BLACK IS BLACK - THE BLOG

Awarded as best premium blog 2017, best newcomer blog category photo art 2016, and as best minimalism photography blog and best DIY on black and white photography blog in 2017.

#CATIEGUIDESYOU - How to Get Sharper Images Through Proper In Camera and Post Production Routines

So you want sharper images? Sure, you already know that you should stop down your lens and shoot at a lower ISO; but do you know about how black levels and contrast affect your sharpness? Here are some quick ways that you can improve the sharpness of your images by starting with the results in the camera.

Deepen the Blacks
One of the first things that you should know is that you’ll need to deepen the blacks. This means that you can underexpose a bit because you can always push the exposures as you need to in post. When you actually get to the post production stage you can also use the black levels to make them even darker. Deeper blacks also make an image look sharper even though they don’t really become sharper–so this is one that will stick out more if you and your clients aren’t looking at the image at 100%.
We recommend using Adobe Lightroom to do this or to just lower the shadow levels.

Add More Contrast to the Scene
A contrasty scene can at least fake the look of it looking sharper when combined with deeper black levels. The reason for this is because it tends to boost the colors overall and it adds a bigger difference between the brightest brights and the darkest darks by cutting down the overall dynamic range in the scene. When not looking at 100%, it will make your subject pop out more.

Use a Diffused Flash to Increase Acutance
Acutance is more or less to amount of details and lines that can be pulled out of a scene in a particular area. While many folks love shooting with just natural light, a diffused flash can give you sharper images by increasing the acutance due to the addition of specular highlights. While you can see great sharpness without a flash, a lens’s performance and the best of the resolution really comes out with a flash.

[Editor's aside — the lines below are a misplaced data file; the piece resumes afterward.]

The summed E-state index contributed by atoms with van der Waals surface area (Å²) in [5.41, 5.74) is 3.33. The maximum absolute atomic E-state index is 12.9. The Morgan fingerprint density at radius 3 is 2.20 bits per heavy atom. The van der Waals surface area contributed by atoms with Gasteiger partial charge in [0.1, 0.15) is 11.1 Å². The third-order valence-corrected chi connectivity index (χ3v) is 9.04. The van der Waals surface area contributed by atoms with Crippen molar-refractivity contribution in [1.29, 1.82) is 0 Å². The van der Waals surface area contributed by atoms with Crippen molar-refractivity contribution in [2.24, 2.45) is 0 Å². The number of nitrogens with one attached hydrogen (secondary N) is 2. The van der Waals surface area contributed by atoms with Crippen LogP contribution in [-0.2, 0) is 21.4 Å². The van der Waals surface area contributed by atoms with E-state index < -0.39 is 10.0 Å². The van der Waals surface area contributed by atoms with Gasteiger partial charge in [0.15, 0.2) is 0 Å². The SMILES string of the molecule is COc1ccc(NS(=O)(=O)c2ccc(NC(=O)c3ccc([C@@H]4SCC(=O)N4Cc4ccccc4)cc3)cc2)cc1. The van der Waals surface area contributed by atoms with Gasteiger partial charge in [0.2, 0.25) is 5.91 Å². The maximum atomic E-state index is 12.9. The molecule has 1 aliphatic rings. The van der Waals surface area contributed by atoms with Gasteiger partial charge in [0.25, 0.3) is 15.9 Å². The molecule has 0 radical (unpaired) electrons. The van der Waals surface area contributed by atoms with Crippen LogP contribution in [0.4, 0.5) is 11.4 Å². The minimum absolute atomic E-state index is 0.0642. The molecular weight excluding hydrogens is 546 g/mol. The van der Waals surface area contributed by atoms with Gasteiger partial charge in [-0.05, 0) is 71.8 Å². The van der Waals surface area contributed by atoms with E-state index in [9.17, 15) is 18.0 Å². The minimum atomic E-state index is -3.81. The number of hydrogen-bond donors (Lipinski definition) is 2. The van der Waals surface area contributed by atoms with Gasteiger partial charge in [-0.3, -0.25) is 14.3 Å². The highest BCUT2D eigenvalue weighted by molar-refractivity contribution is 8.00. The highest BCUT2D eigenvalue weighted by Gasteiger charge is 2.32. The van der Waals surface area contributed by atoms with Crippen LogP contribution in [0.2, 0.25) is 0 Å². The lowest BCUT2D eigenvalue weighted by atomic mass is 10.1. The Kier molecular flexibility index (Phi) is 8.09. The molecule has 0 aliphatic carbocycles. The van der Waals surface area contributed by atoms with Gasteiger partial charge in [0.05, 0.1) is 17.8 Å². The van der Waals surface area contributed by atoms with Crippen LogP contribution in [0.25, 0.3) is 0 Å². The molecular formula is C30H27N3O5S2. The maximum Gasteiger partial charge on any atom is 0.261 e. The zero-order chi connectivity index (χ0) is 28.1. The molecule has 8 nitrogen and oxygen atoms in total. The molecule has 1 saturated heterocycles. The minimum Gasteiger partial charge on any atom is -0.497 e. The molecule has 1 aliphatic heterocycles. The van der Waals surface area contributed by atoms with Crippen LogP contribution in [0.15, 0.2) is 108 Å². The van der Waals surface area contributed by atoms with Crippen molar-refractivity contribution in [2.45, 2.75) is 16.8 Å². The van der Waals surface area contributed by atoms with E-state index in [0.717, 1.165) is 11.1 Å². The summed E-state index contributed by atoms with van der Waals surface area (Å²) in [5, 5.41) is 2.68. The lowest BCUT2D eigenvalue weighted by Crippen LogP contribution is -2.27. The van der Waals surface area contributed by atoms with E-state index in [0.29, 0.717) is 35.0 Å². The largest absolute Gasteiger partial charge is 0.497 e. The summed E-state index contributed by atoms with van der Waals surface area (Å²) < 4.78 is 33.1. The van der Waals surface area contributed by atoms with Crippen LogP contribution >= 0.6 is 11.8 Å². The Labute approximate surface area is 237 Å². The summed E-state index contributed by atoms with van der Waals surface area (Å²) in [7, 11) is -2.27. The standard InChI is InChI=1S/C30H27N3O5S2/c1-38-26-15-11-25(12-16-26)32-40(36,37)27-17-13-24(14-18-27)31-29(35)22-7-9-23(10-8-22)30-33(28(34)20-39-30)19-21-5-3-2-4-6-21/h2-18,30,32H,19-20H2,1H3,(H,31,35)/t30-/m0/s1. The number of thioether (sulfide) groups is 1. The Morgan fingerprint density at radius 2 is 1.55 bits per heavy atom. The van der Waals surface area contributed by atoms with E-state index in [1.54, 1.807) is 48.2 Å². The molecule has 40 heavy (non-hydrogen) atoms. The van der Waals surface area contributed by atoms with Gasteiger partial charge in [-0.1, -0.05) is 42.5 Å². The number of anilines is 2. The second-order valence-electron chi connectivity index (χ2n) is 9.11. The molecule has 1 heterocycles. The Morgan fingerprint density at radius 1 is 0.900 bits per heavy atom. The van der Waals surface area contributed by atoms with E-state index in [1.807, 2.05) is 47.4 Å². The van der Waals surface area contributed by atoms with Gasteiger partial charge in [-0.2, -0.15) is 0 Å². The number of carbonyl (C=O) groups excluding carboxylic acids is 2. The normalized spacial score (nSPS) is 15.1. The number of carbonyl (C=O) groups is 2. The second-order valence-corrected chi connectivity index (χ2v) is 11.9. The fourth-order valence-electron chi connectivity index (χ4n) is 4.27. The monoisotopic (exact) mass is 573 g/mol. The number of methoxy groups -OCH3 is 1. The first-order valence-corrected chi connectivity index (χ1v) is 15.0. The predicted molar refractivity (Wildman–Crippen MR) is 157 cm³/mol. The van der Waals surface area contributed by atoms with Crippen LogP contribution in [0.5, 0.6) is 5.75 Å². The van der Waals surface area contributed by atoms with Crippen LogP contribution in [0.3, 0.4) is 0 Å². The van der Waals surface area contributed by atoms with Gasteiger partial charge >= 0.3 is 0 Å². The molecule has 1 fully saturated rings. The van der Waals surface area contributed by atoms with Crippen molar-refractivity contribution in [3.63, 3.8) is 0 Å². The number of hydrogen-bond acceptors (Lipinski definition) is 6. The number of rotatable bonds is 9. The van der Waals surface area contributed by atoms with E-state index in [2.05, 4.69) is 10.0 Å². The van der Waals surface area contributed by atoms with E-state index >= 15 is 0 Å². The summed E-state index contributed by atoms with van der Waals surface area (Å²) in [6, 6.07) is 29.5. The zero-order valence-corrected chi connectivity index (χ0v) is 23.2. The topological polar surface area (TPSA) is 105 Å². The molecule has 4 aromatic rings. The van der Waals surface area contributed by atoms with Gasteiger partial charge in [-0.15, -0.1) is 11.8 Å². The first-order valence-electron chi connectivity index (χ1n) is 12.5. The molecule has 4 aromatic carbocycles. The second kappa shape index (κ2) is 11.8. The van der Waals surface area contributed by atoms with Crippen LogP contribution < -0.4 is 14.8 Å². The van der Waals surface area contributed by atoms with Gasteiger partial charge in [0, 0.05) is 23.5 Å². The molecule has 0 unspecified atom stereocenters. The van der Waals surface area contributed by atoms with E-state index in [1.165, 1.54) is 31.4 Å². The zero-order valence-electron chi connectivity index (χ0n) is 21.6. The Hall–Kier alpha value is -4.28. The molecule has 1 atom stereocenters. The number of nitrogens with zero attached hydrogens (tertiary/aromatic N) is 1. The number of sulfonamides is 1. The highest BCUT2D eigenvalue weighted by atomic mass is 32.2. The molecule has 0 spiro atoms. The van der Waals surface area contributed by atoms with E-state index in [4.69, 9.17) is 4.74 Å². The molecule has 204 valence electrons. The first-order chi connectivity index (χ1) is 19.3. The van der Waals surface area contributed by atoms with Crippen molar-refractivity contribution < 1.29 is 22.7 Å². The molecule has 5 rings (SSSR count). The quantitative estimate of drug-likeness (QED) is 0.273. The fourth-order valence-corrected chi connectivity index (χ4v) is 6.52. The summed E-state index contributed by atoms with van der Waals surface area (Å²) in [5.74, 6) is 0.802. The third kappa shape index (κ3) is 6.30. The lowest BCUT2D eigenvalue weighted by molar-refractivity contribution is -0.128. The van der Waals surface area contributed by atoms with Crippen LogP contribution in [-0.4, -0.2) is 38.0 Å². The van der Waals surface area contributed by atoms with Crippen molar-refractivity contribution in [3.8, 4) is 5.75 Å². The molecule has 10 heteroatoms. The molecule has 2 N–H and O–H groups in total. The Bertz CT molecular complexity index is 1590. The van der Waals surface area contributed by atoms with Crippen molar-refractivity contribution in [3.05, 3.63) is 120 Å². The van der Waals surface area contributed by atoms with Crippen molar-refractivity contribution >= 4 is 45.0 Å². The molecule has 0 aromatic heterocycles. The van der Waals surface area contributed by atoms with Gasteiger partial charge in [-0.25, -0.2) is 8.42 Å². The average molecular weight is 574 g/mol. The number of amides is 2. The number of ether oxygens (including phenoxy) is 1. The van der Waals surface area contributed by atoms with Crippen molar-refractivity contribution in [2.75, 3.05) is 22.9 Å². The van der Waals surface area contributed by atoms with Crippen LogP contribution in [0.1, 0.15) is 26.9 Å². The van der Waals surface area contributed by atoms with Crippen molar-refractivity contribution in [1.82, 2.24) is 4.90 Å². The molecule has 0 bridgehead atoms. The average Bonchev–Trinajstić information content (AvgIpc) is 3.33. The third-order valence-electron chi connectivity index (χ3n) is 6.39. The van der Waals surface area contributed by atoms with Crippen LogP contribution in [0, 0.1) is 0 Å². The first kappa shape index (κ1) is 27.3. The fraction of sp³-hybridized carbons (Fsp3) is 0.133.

Of course, you’ll get even more acutance when you stop down the lens.

Remember the Reciprocal Rule of Shutter Speeds
One of the biggest ways to ensure that you get a sharp image is to remember the reciprocal rule of shutter speeds. To do that, you have to remember this rule: your shutter speed should be your focal length at the slowest. With that said, a 100mm lens on a full frame camera then that will mean that you should have a minimum of 1/100th of a second. Image stabilization can help you with this but you shouldn’t rely on it all the time.
If you’re shooting with a camera with a crop factor, you’ll need to shoot at the appropriate field of view. When you combine this with proper camera holding techniques you should get sharper images.

Use a Silver Beaded Light Modifier
Lastly, our favorite way to ensure that you get sharper images is to use a lighting modifier with a silver beaded interior. There are softboxes and umbrellas with this texture and it helps to add more punch to your images over a white or simple silver. The reason for this is because a smooth silver will reflect just a normal smoothness. But when silver beads are added, the silver beads bounce light all over the place to give some extra punch and add even more specular highlights in certain areas.
We very highly recommend it.

Results will look like this:




XOXO, Catie.



#CATIEEXPLAINS - Why Do You Put Film in the Freezer?

So why do you put film in the freezer?

Years before digital, one of the ways that photographers saved money on processing and images was to put film in the freezer. Why? Well in short, it slows down the aging process due to the organic chemical properties that create it. Specifically, the gelatin in film is made from animal skin according to an old Kodak documentary. The gelatin is the main component of the protective layers that otherwise expose film to radiation. By slowing down the aging the film can stay at a more steady target performance and won’t end up looking like something that belongs on Instagram.

We asked B&H Photo’s Henry Posner for more insight. He responded by saying that “I was always told frozen film basically cancels the expiration date but I also recall the first time the woman who is now my wife was in my apartment and opened the freezer to get ice for drinks and found nothing but ice cube trays and stacks of Kodak, Fuji & Ilford boxes. Quite the conversations.”

But to see more about how film is made, we found two videos from Kodak that we’re sharing after the jump.